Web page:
Categories
Agile Principles Management & Leadership

Managing the De-Motivated

cute-sad-kitten

It still amazes me how a process created by engineers for engineers can make so many engineers so unhappy.

I’ve seen all kinds of responses to Agile from engineers. Some are immediately enthusiastic. Others are cautiously optimistic. Many are amused and cynical. And some are down right hostile. Over time the responses polarize and the body of engineers undergoing an Agile process split into two camps: Those for whom Agile is working and those for whom it isn’t.

I’d like to point out that I’m not talking about Fragile (Waterfall Agile) or Badgile (just a plain bad Agile implementation). Fragile and Badgile don’t work for anyone, not the Agile fanboys nor the management types that mistakenly create these processes. (If your boss says, “Agile yes, but we must have controls!” then you’re headed down the road to sadness.)

Unfortunately in my experience there are really good engineers out there for whom Agile in all its manifestations, from Scrum to XP, just doesn’t work. I’ve done a fair amount of work to figure out why and what to do about it. I’m going to use Scrum in my examples but this isn’t a problem of flavor. However you enact the principles the problems are the same for this segment of the engineering population. Also note this isn’t a generational thing. Agile-challenged engineers come in all shapes, sizes, sexes, IQs, and ages.

The top four reasons why Agile doesn’t work for some engineers:

  1. You have to like to talk to people. Engineering as a profession self-selects for people who find human-machine interactions more interesting then human-human or human-animal interactions. People who like to talk to people become salesmen or lawyers not programmers. But for some engineers human-human interaction is down right painful. If you are not into face-to-face communication Agile is not for you.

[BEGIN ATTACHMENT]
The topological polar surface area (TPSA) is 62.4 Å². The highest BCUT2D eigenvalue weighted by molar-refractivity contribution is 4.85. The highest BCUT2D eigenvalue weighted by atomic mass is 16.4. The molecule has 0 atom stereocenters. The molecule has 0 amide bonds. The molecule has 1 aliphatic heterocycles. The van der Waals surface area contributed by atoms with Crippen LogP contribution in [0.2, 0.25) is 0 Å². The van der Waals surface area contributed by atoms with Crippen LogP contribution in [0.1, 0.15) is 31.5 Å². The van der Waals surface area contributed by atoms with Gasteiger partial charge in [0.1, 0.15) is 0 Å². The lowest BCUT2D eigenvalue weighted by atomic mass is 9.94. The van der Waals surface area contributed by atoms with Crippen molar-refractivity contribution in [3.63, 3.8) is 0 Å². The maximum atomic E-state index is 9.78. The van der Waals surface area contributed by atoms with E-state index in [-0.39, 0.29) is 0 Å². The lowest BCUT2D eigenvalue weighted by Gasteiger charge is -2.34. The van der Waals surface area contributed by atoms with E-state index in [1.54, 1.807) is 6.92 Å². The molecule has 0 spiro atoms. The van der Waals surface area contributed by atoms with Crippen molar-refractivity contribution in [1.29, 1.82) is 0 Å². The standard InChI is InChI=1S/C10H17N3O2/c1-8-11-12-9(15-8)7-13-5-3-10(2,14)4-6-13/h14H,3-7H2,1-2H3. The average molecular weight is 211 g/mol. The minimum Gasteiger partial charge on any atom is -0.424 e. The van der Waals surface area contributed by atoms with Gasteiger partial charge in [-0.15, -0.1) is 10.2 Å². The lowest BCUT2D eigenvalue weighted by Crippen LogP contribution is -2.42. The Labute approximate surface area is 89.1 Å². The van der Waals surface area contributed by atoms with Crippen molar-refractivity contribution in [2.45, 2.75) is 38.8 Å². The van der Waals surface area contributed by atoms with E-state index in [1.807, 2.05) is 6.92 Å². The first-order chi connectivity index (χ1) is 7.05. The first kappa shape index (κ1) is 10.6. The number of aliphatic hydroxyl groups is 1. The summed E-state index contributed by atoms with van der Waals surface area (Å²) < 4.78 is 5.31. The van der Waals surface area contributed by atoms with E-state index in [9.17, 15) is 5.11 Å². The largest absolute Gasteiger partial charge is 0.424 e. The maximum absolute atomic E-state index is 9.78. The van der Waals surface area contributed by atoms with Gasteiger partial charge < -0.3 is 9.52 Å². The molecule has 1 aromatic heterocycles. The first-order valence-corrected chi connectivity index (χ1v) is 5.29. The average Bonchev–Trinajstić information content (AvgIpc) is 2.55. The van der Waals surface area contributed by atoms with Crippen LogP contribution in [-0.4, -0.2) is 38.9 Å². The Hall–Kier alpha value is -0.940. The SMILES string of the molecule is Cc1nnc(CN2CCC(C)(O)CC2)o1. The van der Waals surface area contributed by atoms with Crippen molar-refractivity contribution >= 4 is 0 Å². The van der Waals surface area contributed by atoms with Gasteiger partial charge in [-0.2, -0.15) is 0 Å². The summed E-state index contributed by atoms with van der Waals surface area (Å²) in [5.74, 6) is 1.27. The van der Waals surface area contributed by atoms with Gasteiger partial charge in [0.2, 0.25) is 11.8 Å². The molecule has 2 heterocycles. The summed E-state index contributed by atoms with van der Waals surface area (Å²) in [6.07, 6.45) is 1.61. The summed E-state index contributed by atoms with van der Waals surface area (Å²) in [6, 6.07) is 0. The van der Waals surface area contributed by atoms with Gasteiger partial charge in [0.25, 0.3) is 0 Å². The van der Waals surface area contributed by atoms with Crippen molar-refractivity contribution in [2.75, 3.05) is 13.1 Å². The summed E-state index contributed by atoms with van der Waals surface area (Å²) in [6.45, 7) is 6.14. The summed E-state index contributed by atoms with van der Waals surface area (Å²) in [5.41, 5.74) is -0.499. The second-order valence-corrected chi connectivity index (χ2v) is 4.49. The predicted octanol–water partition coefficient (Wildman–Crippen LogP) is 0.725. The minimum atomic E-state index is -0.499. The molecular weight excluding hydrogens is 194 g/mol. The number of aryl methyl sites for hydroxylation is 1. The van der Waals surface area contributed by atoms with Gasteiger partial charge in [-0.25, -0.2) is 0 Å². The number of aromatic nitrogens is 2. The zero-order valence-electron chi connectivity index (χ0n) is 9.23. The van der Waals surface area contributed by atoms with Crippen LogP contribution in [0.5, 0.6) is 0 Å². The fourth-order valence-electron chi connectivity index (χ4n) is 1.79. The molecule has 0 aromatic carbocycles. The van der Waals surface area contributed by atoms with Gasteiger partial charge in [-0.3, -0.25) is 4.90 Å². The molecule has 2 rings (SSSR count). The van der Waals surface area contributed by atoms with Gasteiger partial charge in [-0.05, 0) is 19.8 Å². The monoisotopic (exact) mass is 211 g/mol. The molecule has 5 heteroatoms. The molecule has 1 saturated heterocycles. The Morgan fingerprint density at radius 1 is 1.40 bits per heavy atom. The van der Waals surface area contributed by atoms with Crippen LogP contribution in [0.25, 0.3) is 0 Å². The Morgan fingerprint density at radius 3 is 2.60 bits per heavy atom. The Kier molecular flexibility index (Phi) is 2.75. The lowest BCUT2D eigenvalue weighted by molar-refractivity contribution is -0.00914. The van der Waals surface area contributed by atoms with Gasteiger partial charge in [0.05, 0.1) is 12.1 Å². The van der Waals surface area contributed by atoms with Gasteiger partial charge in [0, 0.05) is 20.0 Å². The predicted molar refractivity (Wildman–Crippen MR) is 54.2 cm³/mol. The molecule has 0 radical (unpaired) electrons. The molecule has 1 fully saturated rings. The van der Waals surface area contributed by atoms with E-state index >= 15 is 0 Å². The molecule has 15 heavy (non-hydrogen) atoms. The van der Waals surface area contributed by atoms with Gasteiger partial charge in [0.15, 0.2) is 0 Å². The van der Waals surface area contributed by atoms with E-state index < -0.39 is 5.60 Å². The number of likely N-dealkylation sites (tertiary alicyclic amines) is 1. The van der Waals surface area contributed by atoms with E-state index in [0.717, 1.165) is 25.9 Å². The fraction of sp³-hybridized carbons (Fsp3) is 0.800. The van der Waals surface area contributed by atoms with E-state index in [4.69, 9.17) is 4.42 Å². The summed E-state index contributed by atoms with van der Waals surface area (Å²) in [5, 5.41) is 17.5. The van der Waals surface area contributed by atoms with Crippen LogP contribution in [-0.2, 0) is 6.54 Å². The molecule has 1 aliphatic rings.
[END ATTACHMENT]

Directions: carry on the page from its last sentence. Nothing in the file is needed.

2. You have to need and accept help. I love to remind people that intelligence is a side effect of evolution not its goal. (The gold of evolution, if there is one, to enable a species to adapt to a changing environment. Intelligence is just one experiment in adaptation and probably not the most successful one since it’s only worked for one species.) I’ve found that some really intelligent engineers are so smart that it’s difficult for them to accept help (like a prioritized backlog or a bug report) from people they view as obviously less intelligent. You can call this arrogance but then would Mozart have accepted help on his symphonies?
  3. You have to embrace change. Many people from all walks of life have difficulty handling change-rapid or slow. They just don’t like the idea that the world they have finally gotten used to and mastered no longer exists. Some of these change-adverse people happen to be engineers. You can spot them easily. They are programming in languages and paradigms that are no longer on the leading edge. I often have to say to them: Yes, you can still write desktop applications but nobody under 40 is going to care.